'He is an icon': Writer Waubgeshig Rice reflects on Fred Sasakamoose's legacy for Indigenous hockey players
'He really broke down barriers throughout the course of his life,' said Rice
For Anishinaabe writer Waubgeshig Rice, the late hockey legend Fred Sasakamoose is an "icon" and a "legend".
Tributes have been pouring in for the former Chicago Blackhawks player, one of the first Indigenous athletes to play in the NHL.
Sasakamoose died Tuesday after being hospitalized with COVID-19. He had just finished writing his autobiography entitled: Call Me Indian: From the Trauma of Residential School to Becoming the NHL's First Treaty Indigenous Player.
The book isn't set to hit the shelves until next year, but Rice got a sneak peek of the memoir. He spoke with Day 6 host Brent Bambury about Sasakamoose's impact on Indigenous hockey fans and players, and how upholding his Cree culture was important to him.
Here is part of that conversation.
If you were speaking to a group of Canadian kids about Fred Sasakamoose, what would you say? How would you describe him?
I would definitely describe him as a trailblazer, and I think those of us who play the game of hockey — especially those of us who are Indigenous — very much follow in the strides of his skates.
He really broke down barriers throughout the course of his life from his childhood all the way up through his professional career and beyond. And I think he is an icon. He is a legend in many ways.
Kids, especially growing up now [and] learning about the game of hockey, they can really look to his example as really a microcosm of the Canadian experience in many ways — both good and bad because of what he endured throughout his childhood, having gone to residential schoo, and then playing the game of hockey and experiencing racism on and off the ice.
He spoke about his residential school experience at a Truth and Reconciliation Commission community hearing. What does his autobiography tell you about that time in his life?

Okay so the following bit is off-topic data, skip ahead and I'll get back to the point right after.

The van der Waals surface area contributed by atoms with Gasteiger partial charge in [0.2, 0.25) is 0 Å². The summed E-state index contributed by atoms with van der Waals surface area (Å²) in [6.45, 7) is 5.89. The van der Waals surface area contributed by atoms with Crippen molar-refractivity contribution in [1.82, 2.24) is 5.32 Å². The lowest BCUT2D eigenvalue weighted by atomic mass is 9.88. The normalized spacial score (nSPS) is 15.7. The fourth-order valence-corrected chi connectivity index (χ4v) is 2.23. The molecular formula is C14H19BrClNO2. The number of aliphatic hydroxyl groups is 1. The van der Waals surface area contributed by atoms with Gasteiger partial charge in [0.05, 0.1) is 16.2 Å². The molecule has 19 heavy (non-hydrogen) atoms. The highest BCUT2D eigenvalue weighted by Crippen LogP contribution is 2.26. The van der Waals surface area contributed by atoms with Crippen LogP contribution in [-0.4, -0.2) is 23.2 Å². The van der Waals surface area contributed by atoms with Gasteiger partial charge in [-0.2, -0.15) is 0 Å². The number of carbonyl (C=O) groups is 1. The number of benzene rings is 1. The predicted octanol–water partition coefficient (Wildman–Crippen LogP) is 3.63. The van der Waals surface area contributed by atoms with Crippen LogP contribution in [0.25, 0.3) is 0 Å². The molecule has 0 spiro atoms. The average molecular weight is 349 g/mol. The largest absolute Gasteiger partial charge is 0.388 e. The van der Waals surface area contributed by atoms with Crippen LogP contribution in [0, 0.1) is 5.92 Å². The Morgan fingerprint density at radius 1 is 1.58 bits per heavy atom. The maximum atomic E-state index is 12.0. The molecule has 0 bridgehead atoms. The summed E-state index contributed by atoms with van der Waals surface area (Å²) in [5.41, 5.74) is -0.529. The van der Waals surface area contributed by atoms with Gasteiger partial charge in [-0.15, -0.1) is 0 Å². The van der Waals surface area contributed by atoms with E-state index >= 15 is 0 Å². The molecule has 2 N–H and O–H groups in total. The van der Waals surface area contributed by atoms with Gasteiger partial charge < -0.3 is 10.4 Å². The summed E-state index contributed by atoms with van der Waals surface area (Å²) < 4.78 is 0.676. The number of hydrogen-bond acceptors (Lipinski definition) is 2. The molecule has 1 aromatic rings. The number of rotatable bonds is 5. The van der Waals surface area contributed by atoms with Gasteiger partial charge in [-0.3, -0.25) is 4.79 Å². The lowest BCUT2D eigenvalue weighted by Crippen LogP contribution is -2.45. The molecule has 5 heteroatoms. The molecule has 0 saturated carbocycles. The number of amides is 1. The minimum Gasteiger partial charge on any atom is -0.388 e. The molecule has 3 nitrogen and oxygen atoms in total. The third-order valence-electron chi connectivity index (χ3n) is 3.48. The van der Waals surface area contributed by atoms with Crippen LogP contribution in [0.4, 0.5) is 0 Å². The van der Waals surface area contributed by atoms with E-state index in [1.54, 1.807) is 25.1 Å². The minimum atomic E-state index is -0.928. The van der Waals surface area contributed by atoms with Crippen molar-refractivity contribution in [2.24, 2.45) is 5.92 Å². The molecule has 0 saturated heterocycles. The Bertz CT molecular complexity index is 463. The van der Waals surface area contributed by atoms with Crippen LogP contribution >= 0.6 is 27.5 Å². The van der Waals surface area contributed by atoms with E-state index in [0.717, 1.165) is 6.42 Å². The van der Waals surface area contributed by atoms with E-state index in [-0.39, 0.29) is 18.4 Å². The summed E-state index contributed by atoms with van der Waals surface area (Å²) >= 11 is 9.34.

That's probably the most heartbreaking part of the book. It opens with his birth and his upbringing pretty much on the land in Saskatchewan amongst his people, learning the language and learning about ceremonies and the importance of community and so on.
And he was very much, essentially a Cree person from the beginning, and he was very proud of it. But then he was ripped from his family, ripped from his community. And he explains in the book how he just couldn't understand why. So it's heartbreaking to read in detail the horrors he experienced in the residential school system.
But while he experiences this inhuman stuff ... he finds an outlet. Residential school was where he learnt to play hockey. How good was the team that came out of that school?
That was one of the really compelling things that I took away from his experience there in that it changed his life — for the negative and for the very positive at the same time.
He talks about how he learnt through one of the fathers, one of the ministers at the school, who whittled down a stick for him. And he eventually started slapping a cow patty around the ice. That's his first memory of playing hockey.
For him, it was an outlet, a way to escape the horrors. And he was very much encouraged to do that. So they eventually got more of the kids to play the game and started playing a more formalized version of shinny and then eventually had a team together. And then this St. Michael's residential school team that they were part of started travelling around Saskatchewan, and [became] well known as a good team and eventually winning tournaments.
How well were they received in the larger hockey community and the province at that time?
They came in as outsiders a lot at the time and they were looked down upon in many ways, but he mentions that it encourages them to play harder and get the respect of the people who maybe didn't really necessarily take them seriously at all.
He has this one story about how they finally won the big provincial tournaments and they travelled back to the residential school and there was a big celebration for them. It was the only time in residential school where they got to drink pop and eat the good food like the roast turkey and so on.
So [there's] this kind of brutal paradox that it took them going out and succeeding in the outside world, playing this sort of white man's game, essentially, to get respect internally in the residential school but also within the broader external society. And they also gave up so much at the same time, you know, they lost their culture and their language in the process.
What do you think Fred Sasakamoose means for Indigenous hockey fans today?
He means so much. Growing up, I was well aware of the Indigenous icons in hockey. People like George Armstrong who is Anishinaabe from Sudbury, where I live now. Reggie Leach, also Anishinaabe. Craig Berube, Chris Simon and so on.
I think of Bridget Lacquette, who represented Canada at the same time on the women's side.
So more and more younger generations, I think, are turning to hockey as this proud outlet for themselves and for their people, and people like Fred are the role models who really set the tone in being themselves on the ice as Indigenous people.
Written by Celeste Decaire. Produced by Pedro Sanchez.